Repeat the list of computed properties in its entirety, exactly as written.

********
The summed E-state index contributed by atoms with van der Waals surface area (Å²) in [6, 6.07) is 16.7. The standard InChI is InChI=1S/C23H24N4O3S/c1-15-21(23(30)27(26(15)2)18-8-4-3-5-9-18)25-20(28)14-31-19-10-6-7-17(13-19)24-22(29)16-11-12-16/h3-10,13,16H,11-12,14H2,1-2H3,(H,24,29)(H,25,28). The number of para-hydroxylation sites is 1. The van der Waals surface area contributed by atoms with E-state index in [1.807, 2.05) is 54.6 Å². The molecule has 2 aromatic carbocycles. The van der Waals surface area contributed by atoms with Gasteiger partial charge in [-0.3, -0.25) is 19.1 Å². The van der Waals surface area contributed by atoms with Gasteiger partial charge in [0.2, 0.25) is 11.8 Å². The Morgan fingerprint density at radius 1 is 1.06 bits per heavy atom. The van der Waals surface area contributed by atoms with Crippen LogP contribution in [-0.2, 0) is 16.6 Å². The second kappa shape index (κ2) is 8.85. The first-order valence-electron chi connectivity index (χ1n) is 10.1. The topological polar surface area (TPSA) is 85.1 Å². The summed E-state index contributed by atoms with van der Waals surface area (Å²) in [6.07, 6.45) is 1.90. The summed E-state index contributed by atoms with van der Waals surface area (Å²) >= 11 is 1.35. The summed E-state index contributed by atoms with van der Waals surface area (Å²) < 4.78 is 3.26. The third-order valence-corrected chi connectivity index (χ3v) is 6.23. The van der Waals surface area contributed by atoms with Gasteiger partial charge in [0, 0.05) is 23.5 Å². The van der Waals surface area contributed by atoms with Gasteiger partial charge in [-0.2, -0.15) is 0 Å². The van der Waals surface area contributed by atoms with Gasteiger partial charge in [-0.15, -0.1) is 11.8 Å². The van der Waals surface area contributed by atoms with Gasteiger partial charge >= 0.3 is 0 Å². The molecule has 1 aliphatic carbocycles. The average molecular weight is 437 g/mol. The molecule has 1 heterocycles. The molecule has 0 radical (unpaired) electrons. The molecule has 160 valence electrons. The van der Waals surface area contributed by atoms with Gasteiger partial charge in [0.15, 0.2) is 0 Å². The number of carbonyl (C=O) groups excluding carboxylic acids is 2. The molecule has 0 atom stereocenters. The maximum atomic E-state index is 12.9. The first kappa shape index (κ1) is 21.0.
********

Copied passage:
The summed E-state index contributed by atoms with van der Waals surface area (Å²) in [6, 6.07) is 16.7. The standard InChI is InChI=1S/C23H24N4O3S/c1-15-21(23(30)27(26(15)2)18-8-4-3-5-9-18)25-20(28)14-31-19-10-6-7-17(13-19)24-22(29)16-11-12-16/h3-10,13,16H,11-12,14H2,1-2H3,(H,24,29)(H,25,28). The number of para-hydroxylation sites is 1. The van der Waals surface area contributed by atoms with E-state index in [1.807, 2.05) is 54.6 Å². The molecule has 2 aromatic carbocycles. The van der Waals surface area contributed by atoms with Gasteiger partial charge in [-0.3, -0.25) is 19.1 Å². The van der Waals surface area contributed by atoms with Gasteiger partial charge in [0.2, 0.25) is 11.8 Å². The Morgan fingerprint density at radius 1 is 1.06 bits per heavy atom. The van der Waals surface area contributed by atoms with Crippen LogP contribution in [-0.2, 0) is 16.6 Å². The second kappa shape index (κ2) is 8.85. The first-order valence-electron chi connectivity index (χ1n) is 10.1. The topological polar surface area (TPSA) is 85.1 Å². The summed E-state index contributed by atoms with van der Waals surface area (Å²) in [6.07, 6.45) is 1.90. The summed E-state index contributed by atoms with van der Waals surface area (Å²) >= 11 is 1.35. The summed E-state index contributed by atoms with van der Waals surface area (Å²) < 4.78 is 3.26. The third-order valence-corrected chi connectivity index (χ3v) is 6.23. The van der Waals surface area contributed by atoms with Gasteiger partial charge in [0, 0.05) is 23.5 Å². The van der Waals surface area contributed by atoms with Gasteiger partial charge in [-0.2, -0.15) is 0 Å². The van der Waals surface area contributed by atoms with Gasteiger partial charge in [-0.15, -0.1) is 11.8 Å². The van der Waals surface area contributed by atoms with Gasteiger partial charge >= 0.3 is 0 Å². The molecule has 1 aliphatic carbocycles. The average molecular weight is 437 g/mol. The molecule has 1 heterocycles. The molecule has 0 radical (unpaired) electrons. The molecule has 160 valence electrons. The van der Waals surface area contributed by atoms with Gasteiger partial charge in [0.15, 0.2) is 0 Å². The number of carbonyl (C=O) groups excluding carboxylic acids is 2. The molecule has 0 atom stereocenters. The maximum atomic E-state index is 12.9. The first kappa shape index (κ1) is 21.0.